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    Neuroblastoma Treatment (PDQ®): Treatment - Health Professional Information [NCI] - Stage Information for Neuroblastoma


    Other staging tests and procedures

    Other tests and procedures used to stage neuroblastoma include the following:

    • Bone marrow aspiration and biopsy: Bone marrow is assessed by bilateral iliac crest marrow aspirates and trephine (core) bone marrow biopsies to exclude bone marrow involvement. To be considered adequate, core biopsy specimens must contain at least 1 cm of marrow, excluding cartilage. Bone marrow sampling may not be necessary for tumors that are otherwise stage 1.[10]
    • Lumbar puncture: Lumbar puncture is avoided because central nervous system (CNS) metastasis at diagnosis is rare,[11] and lumbar puncture may be associated with an increased incidence of subsequent development of CNS metastasis.[12]
    • Lymph node assessment: Palpable lymph nodes are clinically examined and histologically confirmed if indicated for staging.[1]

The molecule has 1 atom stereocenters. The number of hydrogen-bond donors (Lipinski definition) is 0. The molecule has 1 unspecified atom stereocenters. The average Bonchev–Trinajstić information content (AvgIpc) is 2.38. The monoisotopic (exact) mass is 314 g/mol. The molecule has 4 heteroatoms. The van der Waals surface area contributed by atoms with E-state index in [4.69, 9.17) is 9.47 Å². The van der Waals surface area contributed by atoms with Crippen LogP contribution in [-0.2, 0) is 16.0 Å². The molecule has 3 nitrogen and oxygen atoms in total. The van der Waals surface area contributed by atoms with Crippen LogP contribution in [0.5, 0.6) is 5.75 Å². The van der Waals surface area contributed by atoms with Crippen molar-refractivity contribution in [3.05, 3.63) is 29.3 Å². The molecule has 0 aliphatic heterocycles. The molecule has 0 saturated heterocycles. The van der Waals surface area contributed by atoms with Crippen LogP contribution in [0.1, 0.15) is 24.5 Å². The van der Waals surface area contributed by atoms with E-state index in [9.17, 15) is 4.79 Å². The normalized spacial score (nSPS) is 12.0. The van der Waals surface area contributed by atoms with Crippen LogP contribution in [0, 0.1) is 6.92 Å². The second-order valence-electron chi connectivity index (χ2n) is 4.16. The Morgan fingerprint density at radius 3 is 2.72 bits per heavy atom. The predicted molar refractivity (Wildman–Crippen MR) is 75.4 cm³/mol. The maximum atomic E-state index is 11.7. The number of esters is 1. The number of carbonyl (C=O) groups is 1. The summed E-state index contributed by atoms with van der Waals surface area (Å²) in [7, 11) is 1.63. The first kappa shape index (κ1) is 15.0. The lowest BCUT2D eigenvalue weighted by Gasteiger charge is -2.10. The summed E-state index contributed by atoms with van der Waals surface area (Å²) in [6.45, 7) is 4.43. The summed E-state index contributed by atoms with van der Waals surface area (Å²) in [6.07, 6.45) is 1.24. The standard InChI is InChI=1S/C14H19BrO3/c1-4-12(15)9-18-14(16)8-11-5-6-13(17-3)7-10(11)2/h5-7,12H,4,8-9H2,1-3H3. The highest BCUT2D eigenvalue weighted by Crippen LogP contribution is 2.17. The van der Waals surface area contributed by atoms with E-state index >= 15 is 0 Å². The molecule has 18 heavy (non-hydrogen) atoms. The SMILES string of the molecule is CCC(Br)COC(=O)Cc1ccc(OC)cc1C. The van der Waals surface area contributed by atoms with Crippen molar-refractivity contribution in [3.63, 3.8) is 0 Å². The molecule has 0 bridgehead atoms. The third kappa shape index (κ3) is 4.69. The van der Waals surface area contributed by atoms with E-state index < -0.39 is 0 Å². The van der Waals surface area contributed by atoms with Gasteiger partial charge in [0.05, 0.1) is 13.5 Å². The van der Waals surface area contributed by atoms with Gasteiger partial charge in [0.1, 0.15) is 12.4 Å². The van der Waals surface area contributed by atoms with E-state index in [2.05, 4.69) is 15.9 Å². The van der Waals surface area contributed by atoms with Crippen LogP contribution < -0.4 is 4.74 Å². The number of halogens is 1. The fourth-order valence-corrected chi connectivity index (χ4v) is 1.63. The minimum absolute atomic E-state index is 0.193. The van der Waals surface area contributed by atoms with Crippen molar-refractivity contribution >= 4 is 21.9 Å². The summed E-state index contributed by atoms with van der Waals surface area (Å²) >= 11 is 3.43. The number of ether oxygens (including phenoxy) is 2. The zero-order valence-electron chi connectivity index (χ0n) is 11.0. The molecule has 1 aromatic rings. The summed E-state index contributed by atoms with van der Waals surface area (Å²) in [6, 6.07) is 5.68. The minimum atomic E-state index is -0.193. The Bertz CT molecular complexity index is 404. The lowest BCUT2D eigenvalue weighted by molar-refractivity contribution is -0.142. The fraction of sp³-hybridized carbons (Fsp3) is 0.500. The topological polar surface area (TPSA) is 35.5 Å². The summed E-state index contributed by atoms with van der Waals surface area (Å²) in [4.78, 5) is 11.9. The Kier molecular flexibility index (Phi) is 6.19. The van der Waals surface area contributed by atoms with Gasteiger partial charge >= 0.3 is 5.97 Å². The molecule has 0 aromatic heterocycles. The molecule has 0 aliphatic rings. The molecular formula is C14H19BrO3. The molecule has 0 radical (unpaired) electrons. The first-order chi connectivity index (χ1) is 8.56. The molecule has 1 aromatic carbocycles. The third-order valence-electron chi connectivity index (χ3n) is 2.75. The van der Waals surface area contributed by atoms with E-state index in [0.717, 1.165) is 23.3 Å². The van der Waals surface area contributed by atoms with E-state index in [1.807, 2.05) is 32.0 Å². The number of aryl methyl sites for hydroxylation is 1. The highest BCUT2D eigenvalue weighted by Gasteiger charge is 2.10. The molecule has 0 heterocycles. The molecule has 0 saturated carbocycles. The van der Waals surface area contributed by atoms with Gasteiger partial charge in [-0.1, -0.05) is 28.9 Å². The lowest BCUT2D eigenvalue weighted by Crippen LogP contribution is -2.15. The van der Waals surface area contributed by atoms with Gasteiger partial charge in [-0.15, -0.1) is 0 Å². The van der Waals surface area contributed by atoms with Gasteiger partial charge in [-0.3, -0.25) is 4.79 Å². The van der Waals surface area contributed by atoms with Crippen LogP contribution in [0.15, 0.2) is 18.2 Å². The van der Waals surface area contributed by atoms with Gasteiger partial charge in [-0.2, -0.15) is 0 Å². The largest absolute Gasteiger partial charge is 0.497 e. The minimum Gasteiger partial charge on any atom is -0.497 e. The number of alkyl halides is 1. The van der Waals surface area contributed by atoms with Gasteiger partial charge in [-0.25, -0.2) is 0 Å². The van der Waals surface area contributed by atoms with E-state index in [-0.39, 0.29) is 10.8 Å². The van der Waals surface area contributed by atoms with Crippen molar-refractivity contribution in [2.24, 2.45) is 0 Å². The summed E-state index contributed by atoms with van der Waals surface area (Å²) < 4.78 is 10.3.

• CT and magnetic resonance imaging (MRI) scan:
      • Three-dimensional (3-D) imaging of the primary tumor and potential lymph node drainage sites is done using CT scans and/or MRI scans of the chest, abdomen, and pelvis. Ultrasound is generally considered suboptimal for accurate 3-D measurements.
      • Paraspinal tumors may extend through neural foramina to compress the spinal cord. Therefore, MRI of the spine adjacent to any paraspinal tumor is part of the staging evaluation.
      • A brain/orbit CT and/or MRI is performed if clinically indicated by examination and/or uptake on mIBG scan.

    International Neuroblastoma Staging Systems

    International Neuroblastoma Staging System (INSS)

    The INSS combines certain features from each of the previously used Evans and Pediatric Oncology Group (POG) staging systems [1,13] and is described in Table 3. This represented the first step in harmonizing disease staging and risk stratification worldwide. The INSS is a postoperative staging system that was developed in 1988 and used the extent of surgical resection to stage patients. This led to some variability in stage assignments in different countries because of regional differences in surgical strategy and, potentially, because of limitations in access to experienced pediatric surgeons. As a result of further advances in the understanding of neuroblastoma biology and genetics, a risk classification system was developed that incorporates clinical and biological factors in addition to INSS stage to facilitate risk group and treatment assignment for COG studies.[1,13,14,15]

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